The Divorced Mom's Guide to Online Dating
Real Date Dilemmas
My first in-the-flesh date is a quick drink with LetsDance, per MultipleOMan's suggestion to keep the initial encounter brief. When I turn from the bar to hand him his glass of wine, he says, "Hey! Be careful pointing those things at me!" He's referring to my breasts. Next. Ron627 is a handsome, preppy lawyer. My parents would approve. But we struggle for conversation. I've been out of the dating scene for so long I've forgotten how excruciating a bad date can be. Perfect on paper does not equal chemistry. "I'll be in touch," he says as we part. "That's the polite way of saying 'I'll never see you again,'" translates MultipleOMan. Ouch!
Over the next few months I have many pen pals and go on one-drink, one-hour dates two to three times a week. I slot them in like meetings between work and home -- the palate-cleansing sorbet course of potential romance between the two demanding worlds I navigate. It's fun! D.C. has a large pool of eligible men. I meet guys who work for the World Bank, the State Department, NASA, and the CIA (a national security expert who didn't know his own wife was cheating on him with their kid's hockey coach!). Everyone's nice, really. The good news for us 40-something women is that there are terrific men out there. Still, I've yet to accept a second date.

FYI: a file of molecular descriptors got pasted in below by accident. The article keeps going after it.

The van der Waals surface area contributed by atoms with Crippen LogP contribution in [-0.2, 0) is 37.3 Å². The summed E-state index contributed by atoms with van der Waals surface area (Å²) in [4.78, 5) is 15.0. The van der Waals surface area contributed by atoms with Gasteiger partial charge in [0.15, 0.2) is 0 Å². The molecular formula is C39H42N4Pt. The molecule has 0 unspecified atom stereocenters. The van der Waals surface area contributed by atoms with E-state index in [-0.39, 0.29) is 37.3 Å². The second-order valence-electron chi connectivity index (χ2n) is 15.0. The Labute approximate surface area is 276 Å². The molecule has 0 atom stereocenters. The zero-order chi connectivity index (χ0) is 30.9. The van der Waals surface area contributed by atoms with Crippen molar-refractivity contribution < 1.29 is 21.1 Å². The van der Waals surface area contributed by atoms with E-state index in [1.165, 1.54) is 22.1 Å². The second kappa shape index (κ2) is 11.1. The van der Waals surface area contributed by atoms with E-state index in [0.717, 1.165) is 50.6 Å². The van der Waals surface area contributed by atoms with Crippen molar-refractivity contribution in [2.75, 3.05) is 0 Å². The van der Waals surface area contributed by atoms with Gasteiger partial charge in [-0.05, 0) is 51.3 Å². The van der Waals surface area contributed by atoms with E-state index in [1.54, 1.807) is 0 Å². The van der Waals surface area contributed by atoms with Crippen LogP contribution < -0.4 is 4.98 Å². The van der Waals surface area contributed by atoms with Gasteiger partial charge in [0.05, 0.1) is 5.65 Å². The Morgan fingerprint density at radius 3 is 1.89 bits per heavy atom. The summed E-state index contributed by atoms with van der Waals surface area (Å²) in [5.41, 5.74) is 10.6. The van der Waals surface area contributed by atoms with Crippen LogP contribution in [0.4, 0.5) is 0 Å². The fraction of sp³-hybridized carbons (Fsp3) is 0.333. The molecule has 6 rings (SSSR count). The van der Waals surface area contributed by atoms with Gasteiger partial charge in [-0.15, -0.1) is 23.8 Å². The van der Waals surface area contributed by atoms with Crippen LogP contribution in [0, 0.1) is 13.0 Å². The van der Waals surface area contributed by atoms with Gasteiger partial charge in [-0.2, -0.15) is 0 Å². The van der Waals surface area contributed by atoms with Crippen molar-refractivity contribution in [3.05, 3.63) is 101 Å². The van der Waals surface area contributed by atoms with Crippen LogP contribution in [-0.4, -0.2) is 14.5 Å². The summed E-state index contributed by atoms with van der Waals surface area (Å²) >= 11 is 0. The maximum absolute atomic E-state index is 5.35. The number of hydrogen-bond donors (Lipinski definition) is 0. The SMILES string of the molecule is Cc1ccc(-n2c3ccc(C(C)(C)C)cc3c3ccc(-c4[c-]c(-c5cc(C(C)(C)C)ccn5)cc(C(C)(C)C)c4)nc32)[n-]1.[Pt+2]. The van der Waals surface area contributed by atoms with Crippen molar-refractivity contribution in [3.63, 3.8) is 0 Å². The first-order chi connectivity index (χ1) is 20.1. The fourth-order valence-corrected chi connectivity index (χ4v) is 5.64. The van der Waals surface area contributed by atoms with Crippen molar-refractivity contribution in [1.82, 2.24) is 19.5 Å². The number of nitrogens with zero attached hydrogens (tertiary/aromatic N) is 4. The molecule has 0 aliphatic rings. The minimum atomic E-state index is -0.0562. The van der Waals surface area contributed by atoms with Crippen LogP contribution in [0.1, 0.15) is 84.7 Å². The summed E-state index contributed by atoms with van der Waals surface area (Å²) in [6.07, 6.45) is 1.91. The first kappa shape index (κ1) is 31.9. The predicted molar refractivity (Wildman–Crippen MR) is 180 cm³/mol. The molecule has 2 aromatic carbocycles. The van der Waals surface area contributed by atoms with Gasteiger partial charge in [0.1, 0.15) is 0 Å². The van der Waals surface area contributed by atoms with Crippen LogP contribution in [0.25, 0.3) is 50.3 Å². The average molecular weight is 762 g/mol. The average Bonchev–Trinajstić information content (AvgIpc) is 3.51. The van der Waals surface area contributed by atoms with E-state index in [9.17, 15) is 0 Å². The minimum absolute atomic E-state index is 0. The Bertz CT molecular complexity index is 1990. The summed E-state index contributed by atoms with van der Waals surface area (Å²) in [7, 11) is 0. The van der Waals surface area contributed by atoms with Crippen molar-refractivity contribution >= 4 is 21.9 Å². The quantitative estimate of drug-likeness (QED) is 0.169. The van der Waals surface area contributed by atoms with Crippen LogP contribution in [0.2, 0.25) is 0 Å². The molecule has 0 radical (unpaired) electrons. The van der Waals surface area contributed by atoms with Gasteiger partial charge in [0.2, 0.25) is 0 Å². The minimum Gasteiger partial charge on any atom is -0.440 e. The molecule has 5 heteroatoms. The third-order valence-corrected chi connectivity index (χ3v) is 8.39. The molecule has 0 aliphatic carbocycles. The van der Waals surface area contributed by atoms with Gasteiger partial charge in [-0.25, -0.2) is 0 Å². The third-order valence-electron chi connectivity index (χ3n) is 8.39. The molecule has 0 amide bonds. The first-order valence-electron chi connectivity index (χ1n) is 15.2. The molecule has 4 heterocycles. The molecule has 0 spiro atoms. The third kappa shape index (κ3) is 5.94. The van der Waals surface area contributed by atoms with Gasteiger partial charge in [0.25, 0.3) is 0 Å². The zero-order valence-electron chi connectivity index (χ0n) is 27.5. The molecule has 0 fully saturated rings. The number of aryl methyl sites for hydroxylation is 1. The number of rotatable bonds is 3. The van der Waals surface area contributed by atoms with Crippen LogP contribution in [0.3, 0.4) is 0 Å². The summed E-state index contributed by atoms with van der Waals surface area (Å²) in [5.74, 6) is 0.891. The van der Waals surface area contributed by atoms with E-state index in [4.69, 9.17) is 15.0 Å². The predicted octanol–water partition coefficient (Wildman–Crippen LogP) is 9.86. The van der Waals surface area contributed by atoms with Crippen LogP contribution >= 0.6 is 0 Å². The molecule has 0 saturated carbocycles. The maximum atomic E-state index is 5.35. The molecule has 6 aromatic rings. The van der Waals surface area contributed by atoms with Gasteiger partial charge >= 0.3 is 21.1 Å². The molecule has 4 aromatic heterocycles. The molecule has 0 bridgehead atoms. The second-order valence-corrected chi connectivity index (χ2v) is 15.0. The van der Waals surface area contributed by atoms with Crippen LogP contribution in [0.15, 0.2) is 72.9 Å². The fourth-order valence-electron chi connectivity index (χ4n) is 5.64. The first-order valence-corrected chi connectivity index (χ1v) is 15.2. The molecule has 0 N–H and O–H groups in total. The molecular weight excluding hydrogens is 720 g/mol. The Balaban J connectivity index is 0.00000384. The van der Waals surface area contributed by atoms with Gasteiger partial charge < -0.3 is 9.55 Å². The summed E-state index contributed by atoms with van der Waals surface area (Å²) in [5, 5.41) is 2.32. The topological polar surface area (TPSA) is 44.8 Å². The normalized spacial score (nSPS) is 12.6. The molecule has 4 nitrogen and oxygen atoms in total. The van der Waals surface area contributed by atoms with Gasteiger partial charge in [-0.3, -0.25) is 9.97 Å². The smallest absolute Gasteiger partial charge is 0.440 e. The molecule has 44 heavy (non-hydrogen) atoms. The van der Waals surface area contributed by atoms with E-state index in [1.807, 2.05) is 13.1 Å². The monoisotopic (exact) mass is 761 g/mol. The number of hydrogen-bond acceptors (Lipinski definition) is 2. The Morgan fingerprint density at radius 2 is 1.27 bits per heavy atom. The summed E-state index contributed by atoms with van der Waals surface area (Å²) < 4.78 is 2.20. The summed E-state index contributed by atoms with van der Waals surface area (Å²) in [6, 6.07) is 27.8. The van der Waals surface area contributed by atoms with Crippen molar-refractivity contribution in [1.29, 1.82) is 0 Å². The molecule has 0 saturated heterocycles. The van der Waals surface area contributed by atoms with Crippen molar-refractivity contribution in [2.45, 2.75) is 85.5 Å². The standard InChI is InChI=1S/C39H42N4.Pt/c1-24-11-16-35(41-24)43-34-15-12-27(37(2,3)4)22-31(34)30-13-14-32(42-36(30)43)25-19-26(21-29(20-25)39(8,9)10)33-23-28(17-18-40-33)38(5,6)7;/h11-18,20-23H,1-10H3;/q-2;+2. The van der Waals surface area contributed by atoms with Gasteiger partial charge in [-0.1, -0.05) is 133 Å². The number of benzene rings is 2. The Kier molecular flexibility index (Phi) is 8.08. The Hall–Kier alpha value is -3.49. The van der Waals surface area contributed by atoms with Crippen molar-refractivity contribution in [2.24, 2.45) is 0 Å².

Then I hear from Uphill50. His e-mail is witty and self-deprecating and makes me laugh out loud. He's funny in person, too, though not my physical type. (I like big guys and Uphill50 and I could fit into the same jeans.) But as we get to know each other, I discover that we have fun doing not much, like sitting in front of the fire playing Wurdle on my iPad. Since our exes have custody every other weekend (he has a school-age son), spending time together is easy and discreet.
I'm not in love, but Uphill50 is kind and smart. We make it from Halloween to Valentine's Day. Then we put a deposit on a trip to Mexico, and I start to feel trapped. I know in my gut that Uphill50 is wrong for me. He's ready to retire and live frugally after a long career in academia. To be honest, that scenario is too quiet for my taste. Sorry, but I find ambition sexy. I try to explain this to him tactfully, but I hurt his feelings. He returns the favor by leaving a bag of my belongings on my porch.
So it's back to Match mail, which I've barely glanced at in months. Among my e-mails is one from Fishrman62, who has a Ph.D. in biology (smart), a sexy consultant job (ambitious, yay!), and a boat (fun). Plus he's 6-foot-4 and looks kissable. The following Saturday I meet him for the usual one drink, one hour. Fishrman62 is tall and handsome, and he has waited before ordering (sweet). Within minutes we discover that we grew up in the same area of New York state, lifeguarded at neighboring country clubs, and have mutual friends. Good thing the kids are with their dad, because our date ends at 3:30 a.m., and yes, Fishrman62 is kissable. He does raise one red flag: Despite his nine-year marriage, he says, he has never felt a sustained commitment to any one woman.